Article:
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Subject: The Old Man Taketh, and then... Date: 7/24/2001 1:52 PM
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he taketh some more.

Damn the FED!

CBS Marketwatch article and commentary
Greenspan sticks to his script
Fed chairman repeats mixed testimony on economy
By Rex Nutting, CBS.MarketWatch.com
Last Update: 1:08 PM ET July 24, 2001





WASHINGTON (CBS.MW) -- Federal Reserve Chairman Alan Greenspan said
again that the economy remains fragile and that more rate cuts may be
needed.

In testimony on Capitol Hill on
Tuesday, Greenspan spoke to the
Senate Banking Committee,
repeating remarks he gave last
week to a House committee. See
full story.

While the central banker said
risks to growth remain, he insisted
the monetary policy is not
impotent, as some commentators
have feared.

"At the end of the day, [monetary
policy] does seem to be
effective," he said.

Greenspan said the Fed's
aggressive 275 basis points of
rate cuts this year had helped to
"lay the groundwork" for an
ultimate recovery, but he gave no
indication that the slowdown has
run its course.

"The uncertainties surrounding the
current economic situation are
considerable, and, until we see
more concrete evidence that the
adjustments of inventories and
capital spending are well along, the risks would seem to remain mostly tilted toward
weakness in the economy," he said.

"We have moved a considerable distance in the direction of monetary stimulus," he
said. "Certainly, should conditions warrant, we may need to ease further." Read his
written testimony.

Slow capital spending, weak foreign economies and a vulnerable consumer remain
the biggest risks to a quick recovery, Greenspan said.

In response to questions, Greenspan said Wall Street's ongoing re-evaluation of how
technology companies ought to be valued doesn't mean the productivity revolution
was a fraud nor is it yet finished.

"We are only part way through a technological expansion," he said.

Greenspan defended his record of the past several years. He said monetary policy
could not prevent "euphoria" from building among investors and said the Fed didn't
wait too long in cutting rates once it realized how steep the decline was.

Sen. Phil Gramm, R-Texas, praised the Fed chief. "If this is the bust, then the boom
was sure as hell worth it," Gramm said.

Views on many issues

As always, the senators wanted Greenspan's views on every conceivable issue. He
said financial markets are signaling that Argentina's condition is improving and said
that the risks of contagion from emerging markets are less now than in 1997.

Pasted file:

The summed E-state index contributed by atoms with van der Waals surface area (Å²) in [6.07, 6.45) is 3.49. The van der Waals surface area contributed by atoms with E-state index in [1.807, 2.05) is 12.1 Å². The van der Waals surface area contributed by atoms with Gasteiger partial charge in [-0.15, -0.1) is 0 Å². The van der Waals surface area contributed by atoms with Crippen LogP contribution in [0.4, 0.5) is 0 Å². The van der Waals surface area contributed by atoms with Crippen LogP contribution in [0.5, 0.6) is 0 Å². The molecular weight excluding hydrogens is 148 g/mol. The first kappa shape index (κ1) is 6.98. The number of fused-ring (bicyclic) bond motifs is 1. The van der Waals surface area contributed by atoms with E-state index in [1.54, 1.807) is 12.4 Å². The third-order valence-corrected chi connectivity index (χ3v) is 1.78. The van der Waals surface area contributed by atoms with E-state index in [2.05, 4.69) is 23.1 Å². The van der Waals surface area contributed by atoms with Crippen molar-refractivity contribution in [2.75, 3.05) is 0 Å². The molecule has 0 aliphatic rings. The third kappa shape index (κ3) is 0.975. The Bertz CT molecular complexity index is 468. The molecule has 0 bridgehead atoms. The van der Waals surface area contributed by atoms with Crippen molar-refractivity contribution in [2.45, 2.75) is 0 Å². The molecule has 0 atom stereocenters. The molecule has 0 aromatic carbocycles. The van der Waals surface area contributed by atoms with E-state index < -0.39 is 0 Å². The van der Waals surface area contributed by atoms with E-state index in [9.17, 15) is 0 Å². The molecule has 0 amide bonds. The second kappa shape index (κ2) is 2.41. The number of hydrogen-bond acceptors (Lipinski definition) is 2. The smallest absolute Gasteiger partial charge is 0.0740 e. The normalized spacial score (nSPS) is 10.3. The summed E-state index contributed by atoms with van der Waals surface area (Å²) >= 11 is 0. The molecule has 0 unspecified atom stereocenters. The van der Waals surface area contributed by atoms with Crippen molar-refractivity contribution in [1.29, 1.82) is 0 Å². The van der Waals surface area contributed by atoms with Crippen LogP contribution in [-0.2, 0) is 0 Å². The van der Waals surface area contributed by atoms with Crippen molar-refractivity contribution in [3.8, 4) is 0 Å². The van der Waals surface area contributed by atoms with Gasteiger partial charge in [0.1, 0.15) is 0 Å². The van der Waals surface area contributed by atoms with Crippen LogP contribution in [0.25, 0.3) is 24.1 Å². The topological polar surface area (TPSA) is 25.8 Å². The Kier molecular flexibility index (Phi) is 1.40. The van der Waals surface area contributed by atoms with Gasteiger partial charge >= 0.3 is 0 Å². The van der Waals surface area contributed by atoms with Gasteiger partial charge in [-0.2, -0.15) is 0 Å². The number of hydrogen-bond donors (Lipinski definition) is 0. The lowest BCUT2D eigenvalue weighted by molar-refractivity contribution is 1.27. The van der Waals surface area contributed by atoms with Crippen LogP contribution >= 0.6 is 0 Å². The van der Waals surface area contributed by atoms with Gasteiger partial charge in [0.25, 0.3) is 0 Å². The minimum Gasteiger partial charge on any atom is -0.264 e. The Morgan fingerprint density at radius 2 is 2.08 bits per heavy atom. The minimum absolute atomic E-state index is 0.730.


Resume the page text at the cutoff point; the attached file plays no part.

Greenspan said the key issue for Social Security reformers is not the exact form of
financing the retirement program, but the necessity of increasing national savings to
provide "an adequate capital stock to accommodate both retirees and workers in the
future."

He said the assets in the Social Security Trust Fund are "real" in the sense that they
are claims on real flows of income. The president's commission on Social Security is
debating a draft report Tuesday that concludes that Social Security has no real
assets.

High long-term interest rates don't reflect heightened inflationary expectations, he
said, but supply issues as well as expectations that the economy will recover and
rates of return will rise.

Low commodity prices, on the other hand, don't show an incipient danger of deflation,
he said. He looks at commodity prices as signals for industrial demand, not monetary
liquidity, he said.

Greenspan's testimony has bolstered the market's expectation of another rate cut on
Aug. 21. The federal funds futures market is now saying there's a 91 percent chance
of a 25-basis-point cut in August with a 33 percent chance of another move in
October.

The forecast

In its official forecast, the Federal Open Market Committee said the economy should
grow about 1.25 to 2 percent in 2001. Read the committee's report.

Since the economy grew about 1 percent in the first half of the year, the forecast
encompasses a wide range of outcomes for the rest of the year, from continued
stagnation to a rebound to 3 percent growth.

In 2002, the FOMC said the economy should grow about 3 to 3.25 percent, near its
full potential.

The FOMC expects the jobless rate to rise from 4.5 percent now to about 4.75 to 5
percent by the end of the year and to 4.75 to 5.25 percent at the end of 2002.

Greenspan spent a considerable amount of time in his prepared testimony
downplaying the risk that the Fed's easing might reignite inflationary pressures.